Oil and Gas Lease Sales Go On Even Though There Are Few Takers and Lots of Litigation

Oil drill rig in the Gulf of  Mexico    Photo: Dario Lopez-Mills, AP

Between coronavirus economic meltdown and the excess oil supply thanks to the Russia and Saudi Arabia price war, bidding on the latest oil and gas leases for sale in the Gulf of Mexico yesterday was lower than any sale since 1993 for the highly productive central Gulf, according to the Associated Press.  And a coalition of environmental groups challenged the sale in court yesterday seeking to block the lease sales, saying federal authorities approved the sale without fully analyzing the risks expanded drilling poses to the environment.

Why This Matters:  You gotta wonder why the federal government is essentially giving away our shared oil and gas resources. Cheap sales like this are good for the President’s pals in the oil and gas industry, but they are selling off our national assets for pennies on the dollar and making our climate change crisis worse.  The major oil and gas companies were the big winners — Shell, Chevron, BP and Total accounted for more than 60% of the high bids.  Why are there not more bidders given that the sales are so cheap, you ask?  Because even at these bargain-basement lease prices, with the price of gas at $20/barrel (where it was yesterday) they can’t come close to making money – break-even is $45/barrel.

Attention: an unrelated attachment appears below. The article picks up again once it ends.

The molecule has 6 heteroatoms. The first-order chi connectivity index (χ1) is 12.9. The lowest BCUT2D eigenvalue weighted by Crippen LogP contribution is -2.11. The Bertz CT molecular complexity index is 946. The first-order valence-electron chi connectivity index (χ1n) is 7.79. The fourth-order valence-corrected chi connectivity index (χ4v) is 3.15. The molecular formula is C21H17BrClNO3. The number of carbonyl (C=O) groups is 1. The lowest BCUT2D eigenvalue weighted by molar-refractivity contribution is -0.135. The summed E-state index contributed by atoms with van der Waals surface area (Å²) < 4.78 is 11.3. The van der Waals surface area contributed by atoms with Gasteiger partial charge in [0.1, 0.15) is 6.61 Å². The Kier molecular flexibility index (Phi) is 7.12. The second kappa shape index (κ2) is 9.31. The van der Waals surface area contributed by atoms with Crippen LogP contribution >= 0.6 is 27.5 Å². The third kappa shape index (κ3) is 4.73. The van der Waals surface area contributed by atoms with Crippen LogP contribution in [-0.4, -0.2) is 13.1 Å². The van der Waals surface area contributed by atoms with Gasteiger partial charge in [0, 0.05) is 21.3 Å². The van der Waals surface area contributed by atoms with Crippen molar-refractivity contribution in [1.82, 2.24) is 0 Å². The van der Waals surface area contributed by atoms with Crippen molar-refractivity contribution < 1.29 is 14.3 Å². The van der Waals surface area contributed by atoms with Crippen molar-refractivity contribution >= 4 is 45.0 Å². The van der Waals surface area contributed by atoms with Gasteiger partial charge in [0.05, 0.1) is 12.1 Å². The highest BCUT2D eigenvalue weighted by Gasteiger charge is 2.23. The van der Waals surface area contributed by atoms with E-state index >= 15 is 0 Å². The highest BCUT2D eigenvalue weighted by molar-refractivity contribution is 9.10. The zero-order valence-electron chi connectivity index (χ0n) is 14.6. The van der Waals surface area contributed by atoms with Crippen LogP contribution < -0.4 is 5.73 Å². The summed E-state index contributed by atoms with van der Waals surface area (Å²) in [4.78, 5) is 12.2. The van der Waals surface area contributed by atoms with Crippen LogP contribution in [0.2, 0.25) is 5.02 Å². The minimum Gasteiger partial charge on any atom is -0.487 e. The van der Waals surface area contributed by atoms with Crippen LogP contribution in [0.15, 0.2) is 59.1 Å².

The Lowest Price Ever

According to industry analysts, if the government accepts these bids, the winning companies will pay a fraction of previous purchases.  Speaking to the AP, the industry analyst went on to say, “If the prices stay low for a long time, the next sale is going to be potentially worse,” noting that market prices plummeted again yesterday from less than $27 a barrel to $20.37 a barrel.  This is reportedly the first time the total high bid amount came in at below $100 million since the region-wide lease sales began in 2017.

Legal Challenges

The environmental groups filed the lawsuit objecting to the sales on procedural and substantive grounds.  Kristen Monsell, oceans legal director with the Center for Biological Diversity said, “This dirty and dangerous drilling takes a heavy toll on marine life, people, and our climate. The Gulf has been treated as a sacrifice zone for too long. We’re hopeful the court will finally force this reckless administration to follow the law.”  Earth Justice explained in a statement that they are challenging the Department of the Interior’s “flawed analyses of the sales’ environmental effects, which rely on incorrect assumptions about safety regulations and royalty rates that would apply to the leases. Interior based several of its conclusions on Obama-era policies, including the Well Control Rule and the Clean Power Plan, which the Trump administration has rolled back.”

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